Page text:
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Raising Her Voice Against Political Corruption

Architects of Change

Lila Shahani 270x2
Lila Shahani

 

 

 

 

 

In the aftermath of Typhoon "Ondoy," which devastated the Philippines, Lila Shahani wrote an open letter to her uncle -- former President of the Philippines Fidel V. Ramos, confronting him about the state of politics, government and corruption in the Philippines. The letter attracted media, political and public attention.

Here, Lila Shahani tells us what motivated her to write the letter -- how she found the strength to speak out against political corruption -- and why we in the U.S. need to pay attention to what happens politically in the Philippines.

What prompted you to write the open letter to your uncle?

The catalyst was Typhoon “Ondoy” -- a massive typhoon that took place late last year. Tens of thousands of people were displaced and almost 80% of the capital was under water. There were merely a handful of lifeboats for half a million people. There had actually been a fairly large emergency fund -- but the money had apparently been misused by certain corrupt officials.

I was appalled. The Philippines was still the place where I had left much of my heart. I saw my friends cowering on roofs – carrying their laptops –and sometimes they had to choose between those very laptops and their shoes.

I suspected that my uncle was planning to endorse the administration’s presidential candidate, Gilbert “Gibo” Teodoro – who had been in charge of the disaster relief. He was the guy who ended up with the handful of lifeboats for half a million people. Because my uncle has maintained considerable power even after having stepped down, whoever he anointed -- or officially endorsed -- often tended to make it, which is why I considered it important at the time. 

I wrote the letter to my uncle because I was hoping he would endorse Noynoy Aquino instead, who has now won. I really wasn’t such a huge fan of Noynoy at the time – but I still thought he would be the best person for the country.

What did you have to overcome to write this letter?

On a personal level, because we [as a political family] were not supposed to speak about anything sensitive or critical – I pretty much shut up for most of my life.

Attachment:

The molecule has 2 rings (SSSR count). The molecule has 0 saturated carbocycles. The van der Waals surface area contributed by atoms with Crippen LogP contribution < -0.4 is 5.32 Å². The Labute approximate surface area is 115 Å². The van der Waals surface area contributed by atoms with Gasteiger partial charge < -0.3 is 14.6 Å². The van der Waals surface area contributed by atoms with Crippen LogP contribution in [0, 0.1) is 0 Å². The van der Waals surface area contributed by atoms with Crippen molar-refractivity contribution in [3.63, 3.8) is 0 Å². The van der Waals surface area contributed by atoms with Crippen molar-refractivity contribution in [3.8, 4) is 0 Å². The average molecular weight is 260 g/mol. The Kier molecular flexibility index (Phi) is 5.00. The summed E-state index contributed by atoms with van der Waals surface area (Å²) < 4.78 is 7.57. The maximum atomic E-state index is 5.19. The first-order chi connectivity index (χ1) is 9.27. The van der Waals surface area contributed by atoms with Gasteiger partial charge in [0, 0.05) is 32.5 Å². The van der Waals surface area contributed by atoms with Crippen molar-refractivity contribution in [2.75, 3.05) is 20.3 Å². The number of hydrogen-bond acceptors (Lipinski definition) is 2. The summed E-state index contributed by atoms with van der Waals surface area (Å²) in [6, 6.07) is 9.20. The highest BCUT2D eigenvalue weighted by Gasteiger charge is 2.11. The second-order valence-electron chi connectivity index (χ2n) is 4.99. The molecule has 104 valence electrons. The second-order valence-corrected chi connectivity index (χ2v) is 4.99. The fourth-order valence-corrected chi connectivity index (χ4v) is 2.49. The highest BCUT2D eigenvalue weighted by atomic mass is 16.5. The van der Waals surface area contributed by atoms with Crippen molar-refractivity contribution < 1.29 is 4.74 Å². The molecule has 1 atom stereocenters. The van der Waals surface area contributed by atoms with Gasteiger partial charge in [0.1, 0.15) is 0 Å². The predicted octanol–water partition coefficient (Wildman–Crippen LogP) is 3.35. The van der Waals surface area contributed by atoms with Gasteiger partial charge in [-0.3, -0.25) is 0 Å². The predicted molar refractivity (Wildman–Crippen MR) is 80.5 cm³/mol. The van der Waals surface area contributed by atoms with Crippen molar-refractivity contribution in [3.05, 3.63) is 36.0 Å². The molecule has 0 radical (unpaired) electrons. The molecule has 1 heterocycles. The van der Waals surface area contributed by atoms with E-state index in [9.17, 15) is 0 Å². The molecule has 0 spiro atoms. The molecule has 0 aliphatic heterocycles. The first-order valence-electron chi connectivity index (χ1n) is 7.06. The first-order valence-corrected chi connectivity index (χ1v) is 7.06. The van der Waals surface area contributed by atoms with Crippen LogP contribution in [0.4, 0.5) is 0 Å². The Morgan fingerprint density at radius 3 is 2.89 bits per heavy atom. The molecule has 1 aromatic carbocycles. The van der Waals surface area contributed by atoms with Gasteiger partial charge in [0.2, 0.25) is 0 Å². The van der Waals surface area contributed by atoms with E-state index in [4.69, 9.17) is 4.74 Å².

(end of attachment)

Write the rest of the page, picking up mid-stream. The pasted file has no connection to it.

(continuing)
But I could only have broken my silence with this letter. In retrospect, I don’t see how I could have done it any other way. It was the only way I could say to the country and to the world, “Hey, I’m me – I’m not my uncle’s clone – I can think beyond my family name.”

But the only honest way of doing that would have been to say: “I love my uncle, I admire him, I disagree on certain issues -- but I am still proud of what he has achieved.” 

That’s the spirit in which I began. Of course, I didn’t expect this massive response afterwards. I put the letter on my Facebook wall – I had only 80 friends at the time -- but I got thousands of responses. The letter ended up in several newspapers here. I got calls to do interviews on TV. I was a bit floored – it was 2009, after all – my uncle had been out of power since 1998. I thought, “Why does anyone even care about what I think?”

I don’t think the letter made a splash so much because I endorsed Noynoy -- I think it made a splash because a Ramos family member was critical but respectful of another family member, which is kind of unheard of here – either you genuflect, or you fling mud, which is sad.

Do you plan to stay in the Philippines and to continue to voice your political beliefs?

Had Noynoy not won, I might have had a more grim view of my ability to contribute, because I might have been very actively silenced. I hope I’ll be able to help out now, even in a small way. 

But the Philippines is not yet out of the woods. The new vice president -- Jejomar Binay -- is not from Noynoy’s political party. I hope the ideological and practical differences between the two can be resolved. Oligarchs who funded them both will want to maintain their monopolies and will want payback in terms of government positions and contracts. The House is also full of former President Arroyo’s allies, and the Senate is pretty evenly divided as well. It will be hard for Noynoy to enact long-term reforms unless he has people supporting him. So while I’m elated and optimistic about Noynoy’s win, I’m also realistic and slightly guarded about the future.

Do you see any signs of political change in the Philippines that give you hope?

Frankly, we’re lucky not to have ended up like Thailand. Strategically, the U.S. is going to need all its Asian allies, what with China’s forays throughout the developing world and the current tension between North and South Korea. The global financial climate is unusually volatile now as well, given what has happened with Greece and the Euro, which in turn has affected the U.S. Having a stable anchor in Southeast Asia (which, significantly, has direct waterways to the Middle East) is absolutely critical for the U.S. So it’s ultimately in US interests to have a Noynoy presidency succeed. And, like Obama, Noynoy is clearly for reform, so these could be very exciting times indeed.

Photo by Mike Alquinto

Lila Shahani did her undergrad at Brown and went to the Fletcher School of Law and Diplomacy at Tufts for her MA. Places of work: CCP, UP, Oxford University Press, UNICEF and UNDP. She has worked as an editor and policy adviser for the UN in NY and is currently a doctoral candidate at Oxford. Learn more at her blog, Notes from an Insomniac.

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